Living the Dream: How Sueno MLS launched Jorge Villafana's fairytale career

On Wednesday in Carson, California, 18 hopefuls from across the United States will gather for the Sueño MLS National Finals, where one field player and one goalkeeper will emerge as winners of the the 10th edition of the completion. Their prize? A place in an MLS academy.

You can watch as the winner is revealed live, in-studio on the May 22 edition of the popular Univision sports show República Deportiva. This is the story of the first-ever Sueño MLS winner…


IT HAD ALL HAPPENED SO FAST. Weeks ago he’d been dragged to a soccer tryout. Now, 2,700 miles from home, Jorge Villafaña found himself on the set of Republica Deportiva.

A day prior, the 17-year-old had packed his things and boarded a plane for Miami. Now he was wearing a lucha libre mask and a baggy red-and-white striped jersey on a Univision stage, his image broadcast into homes all across the United States. His life was about to change.

Slowly Villafaña removed the mask – a symbolic reveal in the luchador tradition – and the cameras focused in. The sheepish teenager’s identity came into focus. Here was the winner of the first-ever Sueño MLS, the newest member of the Chivas USA academy and, soon enough, the next Mexican-American soccer star.

But on that late March day in 2007, Villafaña was simply a kid living a dream, one that would only get more vivid as the years went on.

Jorge Flores, as he was then known, was the first-ever winner of the Sueño MLS content, a reality TV show on Univision whose winner receives a place in an MLS academy. The 17-year-old striker emerged from among 2,000 who tried out, joining Chivas USA's academy then signing with the first team just a few months later.

JORGE FLORES, AS HE WAS THEN KNOWN, WASN'T PARTICULARLY INTERESTED in going to the Sueño MLS tryout. He’d seen the ads on television, but had plans that President’s Day weekend. He was going to make some money cleaning a local church with his uncle, maybe hang out with some friends.

Still his mother and uncle, Juanita and Ruben Villafaña, refused to back down. Just give it a shot, they said. You’ve got nothing to lose.

But it wasn’t just the money he was leaving on the table that made Jorge reluctant. He was still smarting from the bitter taste of rejection, well known to teenage boys from the soccer field to the dance floor.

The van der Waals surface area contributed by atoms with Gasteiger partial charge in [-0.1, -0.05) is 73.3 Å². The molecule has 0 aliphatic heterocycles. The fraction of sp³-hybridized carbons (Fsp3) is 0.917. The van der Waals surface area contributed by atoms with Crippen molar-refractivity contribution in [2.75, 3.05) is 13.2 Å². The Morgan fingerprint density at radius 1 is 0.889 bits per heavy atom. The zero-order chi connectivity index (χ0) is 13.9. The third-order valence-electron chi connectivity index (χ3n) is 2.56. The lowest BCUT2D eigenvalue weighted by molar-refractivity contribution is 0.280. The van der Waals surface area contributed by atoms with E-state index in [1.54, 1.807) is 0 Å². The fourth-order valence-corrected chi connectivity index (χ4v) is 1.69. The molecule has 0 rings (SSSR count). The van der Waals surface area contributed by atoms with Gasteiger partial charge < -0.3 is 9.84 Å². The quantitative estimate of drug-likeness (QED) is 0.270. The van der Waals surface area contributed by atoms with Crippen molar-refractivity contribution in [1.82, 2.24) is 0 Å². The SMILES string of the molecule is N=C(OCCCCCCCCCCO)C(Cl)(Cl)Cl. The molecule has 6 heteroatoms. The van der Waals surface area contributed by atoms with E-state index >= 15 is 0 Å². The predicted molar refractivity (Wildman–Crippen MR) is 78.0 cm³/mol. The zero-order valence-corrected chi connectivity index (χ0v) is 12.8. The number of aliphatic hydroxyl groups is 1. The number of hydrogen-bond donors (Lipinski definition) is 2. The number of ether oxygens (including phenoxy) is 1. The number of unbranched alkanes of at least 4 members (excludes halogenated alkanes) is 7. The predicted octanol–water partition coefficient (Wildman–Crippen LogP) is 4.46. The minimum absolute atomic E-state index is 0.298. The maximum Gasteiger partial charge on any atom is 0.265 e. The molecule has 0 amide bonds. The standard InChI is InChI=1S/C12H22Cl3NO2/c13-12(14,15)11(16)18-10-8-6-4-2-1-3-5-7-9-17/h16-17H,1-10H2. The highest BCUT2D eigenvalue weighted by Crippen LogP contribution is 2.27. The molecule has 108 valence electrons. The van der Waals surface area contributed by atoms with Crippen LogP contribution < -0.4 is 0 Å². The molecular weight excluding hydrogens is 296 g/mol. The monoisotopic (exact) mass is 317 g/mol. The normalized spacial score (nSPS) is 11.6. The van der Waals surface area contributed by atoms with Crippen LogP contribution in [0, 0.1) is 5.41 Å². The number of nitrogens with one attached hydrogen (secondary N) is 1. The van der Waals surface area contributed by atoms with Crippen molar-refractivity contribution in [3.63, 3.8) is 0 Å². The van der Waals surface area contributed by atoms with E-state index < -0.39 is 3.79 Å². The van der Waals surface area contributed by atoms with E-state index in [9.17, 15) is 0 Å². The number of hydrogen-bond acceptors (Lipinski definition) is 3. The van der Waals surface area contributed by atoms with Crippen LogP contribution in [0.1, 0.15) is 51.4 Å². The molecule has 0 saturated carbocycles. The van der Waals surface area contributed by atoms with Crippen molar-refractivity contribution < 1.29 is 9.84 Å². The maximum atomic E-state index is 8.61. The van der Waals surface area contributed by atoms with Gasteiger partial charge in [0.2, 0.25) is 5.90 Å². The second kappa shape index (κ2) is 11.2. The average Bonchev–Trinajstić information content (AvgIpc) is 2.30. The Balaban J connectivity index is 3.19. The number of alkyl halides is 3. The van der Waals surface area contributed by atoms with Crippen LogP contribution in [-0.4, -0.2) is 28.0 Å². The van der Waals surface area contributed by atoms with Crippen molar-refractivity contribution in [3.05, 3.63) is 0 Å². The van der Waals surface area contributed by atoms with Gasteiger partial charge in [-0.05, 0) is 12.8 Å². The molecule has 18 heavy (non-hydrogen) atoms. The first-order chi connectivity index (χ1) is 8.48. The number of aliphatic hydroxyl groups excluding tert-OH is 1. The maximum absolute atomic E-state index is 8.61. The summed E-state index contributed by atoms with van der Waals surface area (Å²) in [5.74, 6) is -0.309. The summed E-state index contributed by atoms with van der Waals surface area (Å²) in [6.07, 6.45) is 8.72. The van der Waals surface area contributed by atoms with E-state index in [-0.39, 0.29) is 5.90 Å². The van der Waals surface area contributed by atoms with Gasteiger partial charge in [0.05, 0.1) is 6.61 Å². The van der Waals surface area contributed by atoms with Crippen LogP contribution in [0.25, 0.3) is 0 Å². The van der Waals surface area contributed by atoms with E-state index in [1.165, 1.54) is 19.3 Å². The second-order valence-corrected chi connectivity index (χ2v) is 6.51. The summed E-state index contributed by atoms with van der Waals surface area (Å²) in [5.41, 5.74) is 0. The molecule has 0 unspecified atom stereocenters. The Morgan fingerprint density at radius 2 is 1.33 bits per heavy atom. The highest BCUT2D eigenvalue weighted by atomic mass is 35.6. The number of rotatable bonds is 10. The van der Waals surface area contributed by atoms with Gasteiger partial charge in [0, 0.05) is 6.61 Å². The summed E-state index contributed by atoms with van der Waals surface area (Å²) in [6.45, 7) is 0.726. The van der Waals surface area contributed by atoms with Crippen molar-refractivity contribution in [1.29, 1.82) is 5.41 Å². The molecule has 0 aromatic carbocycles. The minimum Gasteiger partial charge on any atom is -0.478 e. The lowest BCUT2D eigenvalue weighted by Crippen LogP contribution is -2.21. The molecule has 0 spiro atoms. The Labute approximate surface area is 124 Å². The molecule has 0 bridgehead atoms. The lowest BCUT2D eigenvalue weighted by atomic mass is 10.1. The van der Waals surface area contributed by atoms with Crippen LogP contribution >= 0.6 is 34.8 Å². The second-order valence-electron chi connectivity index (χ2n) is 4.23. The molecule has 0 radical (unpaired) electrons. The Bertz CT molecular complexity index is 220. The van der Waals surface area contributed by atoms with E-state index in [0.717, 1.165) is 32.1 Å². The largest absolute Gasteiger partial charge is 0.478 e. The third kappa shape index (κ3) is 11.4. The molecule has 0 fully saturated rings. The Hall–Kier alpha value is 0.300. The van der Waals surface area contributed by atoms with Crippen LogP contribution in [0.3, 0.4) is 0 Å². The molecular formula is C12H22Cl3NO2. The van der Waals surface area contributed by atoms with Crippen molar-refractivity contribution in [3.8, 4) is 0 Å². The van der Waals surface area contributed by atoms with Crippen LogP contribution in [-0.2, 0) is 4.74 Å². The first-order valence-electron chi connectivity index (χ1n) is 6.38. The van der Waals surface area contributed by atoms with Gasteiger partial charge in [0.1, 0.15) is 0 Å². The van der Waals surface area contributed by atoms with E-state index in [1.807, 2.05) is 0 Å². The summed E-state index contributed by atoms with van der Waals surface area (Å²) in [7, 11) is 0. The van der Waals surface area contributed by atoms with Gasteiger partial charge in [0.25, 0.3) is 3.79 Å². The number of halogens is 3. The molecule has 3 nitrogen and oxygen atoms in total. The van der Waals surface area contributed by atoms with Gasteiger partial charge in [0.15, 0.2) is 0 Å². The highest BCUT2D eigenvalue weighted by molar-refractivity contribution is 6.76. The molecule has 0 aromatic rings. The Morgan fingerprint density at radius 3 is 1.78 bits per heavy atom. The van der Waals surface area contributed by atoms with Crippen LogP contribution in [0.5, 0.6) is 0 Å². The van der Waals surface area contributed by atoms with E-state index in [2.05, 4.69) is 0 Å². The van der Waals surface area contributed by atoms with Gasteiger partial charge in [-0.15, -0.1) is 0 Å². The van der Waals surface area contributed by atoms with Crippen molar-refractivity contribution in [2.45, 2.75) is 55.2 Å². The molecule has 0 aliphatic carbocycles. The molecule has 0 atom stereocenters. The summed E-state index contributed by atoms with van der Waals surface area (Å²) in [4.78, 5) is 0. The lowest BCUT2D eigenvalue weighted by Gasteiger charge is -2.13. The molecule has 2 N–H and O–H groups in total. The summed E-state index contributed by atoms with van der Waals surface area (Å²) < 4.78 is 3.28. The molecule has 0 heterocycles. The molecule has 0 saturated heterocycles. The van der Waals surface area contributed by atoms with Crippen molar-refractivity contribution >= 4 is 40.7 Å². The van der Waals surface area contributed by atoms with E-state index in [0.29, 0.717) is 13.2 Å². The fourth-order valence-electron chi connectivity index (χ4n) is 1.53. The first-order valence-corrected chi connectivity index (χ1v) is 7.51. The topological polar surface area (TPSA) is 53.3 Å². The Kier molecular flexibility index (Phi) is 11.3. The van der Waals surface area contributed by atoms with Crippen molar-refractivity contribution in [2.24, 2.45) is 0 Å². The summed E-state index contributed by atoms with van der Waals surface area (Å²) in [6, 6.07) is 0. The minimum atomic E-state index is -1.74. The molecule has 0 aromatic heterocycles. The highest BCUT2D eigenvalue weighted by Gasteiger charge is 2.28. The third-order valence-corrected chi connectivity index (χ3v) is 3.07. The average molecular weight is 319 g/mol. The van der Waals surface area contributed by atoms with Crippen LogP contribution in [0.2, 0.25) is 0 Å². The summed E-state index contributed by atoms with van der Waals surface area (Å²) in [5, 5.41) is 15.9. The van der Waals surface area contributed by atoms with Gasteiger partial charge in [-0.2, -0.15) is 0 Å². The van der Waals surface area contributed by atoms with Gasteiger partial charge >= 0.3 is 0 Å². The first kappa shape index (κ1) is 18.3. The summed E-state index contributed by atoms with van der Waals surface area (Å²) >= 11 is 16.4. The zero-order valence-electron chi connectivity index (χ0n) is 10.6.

“I went and tried out with Chivas USA the year before and nothing happened,” he recalls. “They told me that I should practice more and get a little bit better.”

In the past year, he’d played with his school team and spent weekends at tournaments with his club team. He’d improved, but it might not be enough. The odds were long, nearly 2,000 players would be there. Besides, there was only one day of tryouts left.

Jorge swallowed his pride and climbed in Ruben’s car for the ride to Bell Gardens, nestled between Interstate 5 and Route 710 on the way to Los Angeles. Then he waited. The teenage striker had missed the online registration. If there were no-shows, he’d be given a chance to compete. If not, he’d head home empty handed.

A spot opened up, and the rest is history. A few days later, the group was trimmed to 60 players, Jorge among them. Then a week later he was among the 24 who trained alongside Chivas USA’s U-19 academy team for two weeks. And then there was one.

“It was an immense happiness when he won,” Ruben says.

His speed, his fight and his left foot helped Jorge stand out, as did a cocksure swagger on the field juxtaposed by a pervading calm off it.

“He was a very balanced child, a kid who was very focused on school. He didn’t like to go out or bum around, thank God,” Juanita says. “School, soccer, home. School, soccer, home. Very balanced and a very good kid.”

In the matter of a month, he’d used a reality TV show to force his way into Chivas USA’s academy, becoming the youngest player on the U-19 squad. In July, after a series of standout performances, Jorge signed his first professional contract.

Rather than lugging a backpack to school every day at Anaheim High School, Juanita watched with pride as her son commuted to Carson, a 45-minute drive from their home, every day for training. His dreams had become reality.